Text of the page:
Before this blog ever existed, I inhabited other places you could only get to by modem. First Compuserve, then Genie, and then the Well, and answered questions and so on in each place, and hung around. I've no idea if there are any archives anywhere of the Compuserve stuff or the Genie topics, but The Well is still there, I'm glad to say, and every few years I go back and am interviewed and hang around the inkwell.vue area for a few weeks. It's a wonderful place, and accessible to anyone from the web: http://www.well.com/conf/inkwell.vue/

So, in context of the current Fragile Things interview, which has only just begun, I found myself reading a post from the 20th of June 2000, written while I was writing American Gods. Which I am reposting a bit of here because a) there's lots more cool stuff like this on the various Well topics I did (here's the first, the second, the third, -- and b) if ever a story was meant to be on this blog, it's this one.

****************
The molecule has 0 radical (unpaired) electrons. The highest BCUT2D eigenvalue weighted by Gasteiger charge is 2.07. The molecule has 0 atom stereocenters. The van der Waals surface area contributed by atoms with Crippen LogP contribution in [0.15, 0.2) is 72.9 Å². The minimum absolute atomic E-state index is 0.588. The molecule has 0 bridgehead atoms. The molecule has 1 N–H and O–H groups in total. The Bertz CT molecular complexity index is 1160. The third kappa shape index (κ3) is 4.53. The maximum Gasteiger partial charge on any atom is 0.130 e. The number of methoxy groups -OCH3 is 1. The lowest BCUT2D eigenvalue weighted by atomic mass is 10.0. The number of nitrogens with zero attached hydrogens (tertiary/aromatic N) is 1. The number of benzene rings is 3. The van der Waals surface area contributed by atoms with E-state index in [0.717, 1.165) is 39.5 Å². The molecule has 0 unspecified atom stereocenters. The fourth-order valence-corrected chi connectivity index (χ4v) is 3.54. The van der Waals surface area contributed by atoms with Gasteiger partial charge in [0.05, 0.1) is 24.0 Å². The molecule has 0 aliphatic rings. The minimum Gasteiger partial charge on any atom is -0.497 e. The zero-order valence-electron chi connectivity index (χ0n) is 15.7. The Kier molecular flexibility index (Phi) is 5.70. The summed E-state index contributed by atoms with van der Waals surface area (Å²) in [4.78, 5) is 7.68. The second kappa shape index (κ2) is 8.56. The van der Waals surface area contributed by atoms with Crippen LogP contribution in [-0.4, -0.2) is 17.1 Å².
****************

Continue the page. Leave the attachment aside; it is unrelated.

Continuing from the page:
...last week Maddy woke me up early in the morning.

"Daddy," she said, "There's a bat on the kitchen window."

"Grumphle," I said and went back to sleep.

Soon, she woke me up again. "I did a drawing of the bat on the kitchen
window," she said, and showed me her drawing. For a five year old
she's a very good artist. It was a schematic of the kitchen windows,
showing a bat on one of the windows.

"Very nice dear," I said. Then I went back to sleep.

When I went downstairs...

We have, instead of dangling fly papers, transparent strips of gluey
clear plastic, about six inches long and an inch high, stuck to the
windows on the ground floor. When they accumulate enough flies, you
peel them off the window and throw them away.

There was a bat stuck to one. He was facing out into the room. "I
think he's dead," said my assistant Lorraine.

I peeled the plastic off the window. The bat hissed at me.

"Nope," I said. "He's fine. Just stuck."

The question then became, how does one get a bat (skin and fur) off a
fly-strip. Luckily, I bethought me of the Bram Stoker award. After the
door had fallen off (see earler in this topic) I had bought some citrus
solvent to take the old glue to reglue the door on.

So I dripped citrus solvent onto the grumpy bat, edging him off the
plastic with a twig, until a lemon-scented sticky bat crawled onto a
newspaper. Which I put on the top of a high woodpile, and watched the
bat crawl into the logs. With any luck he was as right as rain the